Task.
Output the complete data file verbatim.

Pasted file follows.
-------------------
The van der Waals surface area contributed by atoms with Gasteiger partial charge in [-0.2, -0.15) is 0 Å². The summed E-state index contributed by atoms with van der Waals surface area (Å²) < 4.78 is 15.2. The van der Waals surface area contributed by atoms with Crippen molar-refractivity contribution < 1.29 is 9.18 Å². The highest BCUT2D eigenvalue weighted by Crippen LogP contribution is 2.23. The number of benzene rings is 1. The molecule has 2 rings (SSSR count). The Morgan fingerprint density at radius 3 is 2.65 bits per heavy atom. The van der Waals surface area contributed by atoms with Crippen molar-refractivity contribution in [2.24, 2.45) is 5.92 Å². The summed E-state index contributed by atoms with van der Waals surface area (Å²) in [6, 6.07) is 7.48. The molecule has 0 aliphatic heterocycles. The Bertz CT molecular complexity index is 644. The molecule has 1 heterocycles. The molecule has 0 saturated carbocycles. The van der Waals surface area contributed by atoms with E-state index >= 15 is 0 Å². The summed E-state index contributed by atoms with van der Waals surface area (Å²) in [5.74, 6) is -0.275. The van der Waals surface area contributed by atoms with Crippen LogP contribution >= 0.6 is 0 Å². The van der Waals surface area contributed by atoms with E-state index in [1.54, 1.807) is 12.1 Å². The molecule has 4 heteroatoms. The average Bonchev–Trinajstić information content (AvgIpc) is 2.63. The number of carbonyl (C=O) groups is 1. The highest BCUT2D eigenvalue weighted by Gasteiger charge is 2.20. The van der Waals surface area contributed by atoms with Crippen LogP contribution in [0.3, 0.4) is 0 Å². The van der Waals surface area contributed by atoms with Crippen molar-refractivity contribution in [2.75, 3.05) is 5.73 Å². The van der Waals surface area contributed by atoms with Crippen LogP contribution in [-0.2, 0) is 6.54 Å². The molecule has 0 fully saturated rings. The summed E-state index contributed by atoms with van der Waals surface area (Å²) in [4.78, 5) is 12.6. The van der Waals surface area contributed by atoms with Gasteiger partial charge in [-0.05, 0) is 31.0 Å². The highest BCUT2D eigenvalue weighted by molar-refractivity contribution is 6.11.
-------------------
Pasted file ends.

The van der Waals surface area contributed by atoms with Gasteiger partial charge in [-0.2, -0.15) is 0 Å². The summed E-state index contributed by atoms with van der Waals surface area (Å²) < 4.78 is 15.2. The van der Waals surface area contributed by atoms with Crippen molar-refractivity contribution < 1.29 is 9.18 Å². The highest BCUT2D eigenvalue weighted by Crippen LogP contribution is 2.23. The number of benzene rings is 1. The molecule has 2 rings (SSSR count). The Morgan fingerprint density at radius 3 is 2.65 bits per heavy atom. The van der Waals surface area contributed by atoms with Crippen molar-refractivity contribution in [2.24, 2.45) is 5.92 Å². The summed E-state index contributed by atoms with van der Waals surface area (Å²) in [6, 6.07) is 7.48. The molecule has 0 aliphatic heterocycles. The Bertz CT molecular complexity index is 644. The molecule has 1 heterocycles. The molecule has 0 saturated carbocycles. The van der Waals surface area contributed by atoms with E-state index >= 15 is 0 Å². The summed E-state index contributed by atoms with van der Waals surface area (Å²) in [5.74, 6) is -0.275. The van der Waals surface area contributed by atoms with Crippen LogP contribution >= 0.6 is 0 Å². The van der Waals surface area contributed by atoms with E-state index in [1.54, 1.807) is 12.1 Å². The molecule has 4 heteroatoms. The average Bonchev–Trinajstić information content (AvgIpc) is 2.63. The number of carbonyl (C=O) groups is 1. The highest BCUT2D eigenvalue weighted by Gasteiger charge is 2.20. The van der Waals surface area contributed by atoms with Crippen LogP contribution in [0.3, 0.4) is 0 Å². The van der Waals surface area contributed by atoms with Crippen molar-refractivity contribution in [2.75, 3.05) is 5.73 Å². The van der Waals surface area contributed by atoms with Crippen LogP contribution in [-0.2, 0) is 6.54 Å². The molecule has 0 fully saturated rings. The summed E-state index contributed by atoms with van der Waals surface area (Å²) in [4.78, 5) is 12.6. The van der Waals surface area contributed by atoms with Gasteiger partial charge in [-0.05, 0) is 31.0 Å². The highest BCUT2D eigenvalue weighted by molar-refractivity contribution is 6.11.